Romesh Ranganathan admits having Suicidal Thoughts

Comedian Romesh Ranganathan has admitted he has regularly thought about taking his own life due to a “horrific” voice in his head.

Romesh Ranganathan admits having Suicidal Thoughts f

"I’d spend time thinking about it."

Romesh Ranganathan has opened up about having suicidal thoughts.

The comedian appeared on The Diary of a CEO podcast and told host Steven Bartlett about the challenges he has faced throughout his life.

Romesh said: “I’ve got loads of memories of reacting really badly to things irrationally, over-the-top reactions.

“I didn’t do very well in my A Levels… and then when the A-Level results came, I was like, ‘This is the end. I can’t carry on’.

“I was thinking about taking my own life regularly.

“There were loads of times during that period when I thought about it and I’d fantasise about it… I’d spend time thinking about it.

“That was the toughest time and then as I got older, I still had the same issues, but I started to be able to deal with them a bit more effectively. I managed to shut off the voice.

“There’d be long times I don’t have any voice at all. It’s just gone, and then occasionally, you just go dark again.”

When asked about the stereotype that comedians are often either depressed or have a family member with mental health problems, Romesh said:

“I don’t think that all comedians are depressed, but I do think that all comedians are wired slightly differently.

“They’ve had something happen to them that has made them an outsider in some way.

“We lived in a nice house. We had a nice car. All the stereotypical things that you mark success with.

“Then in a period of six months, six months, it was a complete 180…”

Speaking about his comedic career, he said:

“I’m addicted to doing stand-up. And it makes me better at everything.

“But… I’ve got this inner voice that is horrific. It will say, “you’re not a very good Dad, you’re not a very good husband.

“I had a run of about six panel shows, and I was in a really bad place, and I turned up to each one of them with the steadfast belief that I was sh*t at this.”

On what happens when things go wrong on stage, Romesh explained:

“It’s horrible. That silence… That never gets easier, man, But you learn more from those gigs. I just need to do the best I possibly can at this gig, I’m not in control of anything that happens after that.

“Don’t think about this goal down the line that you’re trying to get to. Do this thing brilliantly and if you love what you do and you do that, you’re on a good path.”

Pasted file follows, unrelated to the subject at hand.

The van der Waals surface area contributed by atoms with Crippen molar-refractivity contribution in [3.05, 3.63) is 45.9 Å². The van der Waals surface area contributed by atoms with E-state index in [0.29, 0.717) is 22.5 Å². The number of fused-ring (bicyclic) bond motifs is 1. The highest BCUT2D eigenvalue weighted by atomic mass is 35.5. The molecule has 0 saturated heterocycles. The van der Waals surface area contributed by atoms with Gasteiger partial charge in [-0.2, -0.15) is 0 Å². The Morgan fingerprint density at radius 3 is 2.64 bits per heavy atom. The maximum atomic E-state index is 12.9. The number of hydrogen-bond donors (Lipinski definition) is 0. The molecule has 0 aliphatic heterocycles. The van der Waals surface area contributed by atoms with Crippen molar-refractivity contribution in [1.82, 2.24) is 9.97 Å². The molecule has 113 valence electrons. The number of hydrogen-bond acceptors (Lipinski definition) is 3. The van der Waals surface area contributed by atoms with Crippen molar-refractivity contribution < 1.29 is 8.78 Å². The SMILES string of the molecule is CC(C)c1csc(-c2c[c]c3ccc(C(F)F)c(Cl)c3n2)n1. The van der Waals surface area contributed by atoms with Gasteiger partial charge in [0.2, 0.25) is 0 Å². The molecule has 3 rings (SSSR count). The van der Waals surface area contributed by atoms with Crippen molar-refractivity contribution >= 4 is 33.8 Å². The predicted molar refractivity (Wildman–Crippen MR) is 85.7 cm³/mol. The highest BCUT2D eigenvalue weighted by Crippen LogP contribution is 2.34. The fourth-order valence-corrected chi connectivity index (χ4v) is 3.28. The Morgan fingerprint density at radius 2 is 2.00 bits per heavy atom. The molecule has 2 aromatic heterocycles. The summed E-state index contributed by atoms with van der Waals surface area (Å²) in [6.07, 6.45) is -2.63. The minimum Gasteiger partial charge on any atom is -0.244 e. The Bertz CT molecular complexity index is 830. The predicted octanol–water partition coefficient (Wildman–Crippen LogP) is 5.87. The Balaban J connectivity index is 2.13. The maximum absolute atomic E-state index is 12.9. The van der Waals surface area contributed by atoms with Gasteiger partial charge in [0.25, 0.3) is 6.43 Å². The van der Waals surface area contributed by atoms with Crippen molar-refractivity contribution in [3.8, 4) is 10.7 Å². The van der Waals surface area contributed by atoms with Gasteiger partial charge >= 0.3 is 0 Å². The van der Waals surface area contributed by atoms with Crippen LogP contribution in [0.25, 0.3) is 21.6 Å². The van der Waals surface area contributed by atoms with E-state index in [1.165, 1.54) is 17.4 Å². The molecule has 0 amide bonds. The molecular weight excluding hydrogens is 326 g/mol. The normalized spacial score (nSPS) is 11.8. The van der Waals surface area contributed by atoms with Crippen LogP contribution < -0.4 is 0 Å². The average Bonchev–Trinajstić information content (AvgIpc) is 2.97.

Romesh Ranganathan was previously a maths teacher and head of sixth form at Hazelwick School in Crawley, where he had also been a pupil.

It was there he met his wife Leesa, a fellow teacher, with whom he now has three children.

Growing up, Romesh had a turbulent time as his father Ranga left his mother Shanthi when he was just 12.

When Ranga was jailed for fraud, the family home was repossessed.

The family were forced to live in a B&B for 18 months before moving into a council house.

When he was released, Ranga began running a pub. However, he suddenly died of a heart attack.

The revelation comes after Romesh revealed that he had a feud with his brother Dinesh over money problems following their father’s death in 2011.

He fell out with Dinesh after he felt that he “wasn’t doing enough” to support his family when he quit teaching to pursue a comedy career.

Romesh Ranganathan revealed it took months for them to repair their relationship.

He said:

“My dad passing away caused massive problems with me and my brother.”

“We had this situation where we found out our financial situation was a house of cards, and we weren’t sure what was going to happen to the house.

“At the same time I wasn’t making any money from comedy, and it was a really high-pressure situation. My brother felt like I wasn’t doing enough to help out.”

Detailing the moment that their relationship fell apart, Romesh told Griefcast:

“I remember having a massive row with him in the foyer of a theatre.

“I shouted, ‘I’m never going to forget how you’ve treated me’. And the argument continued. That created a rift between us that took months to sort out.

“Every now and again… it’s like a scar.

“If one of us perceives the other to be not doing the brotherly thing, we’ll fall back on that dynamic very easily.”

Dhiren is a journalism graduate with a passion for gaming, watching films and sports. He also enjoys cooking from time to time. His motto is to “Live life one day at a time.”

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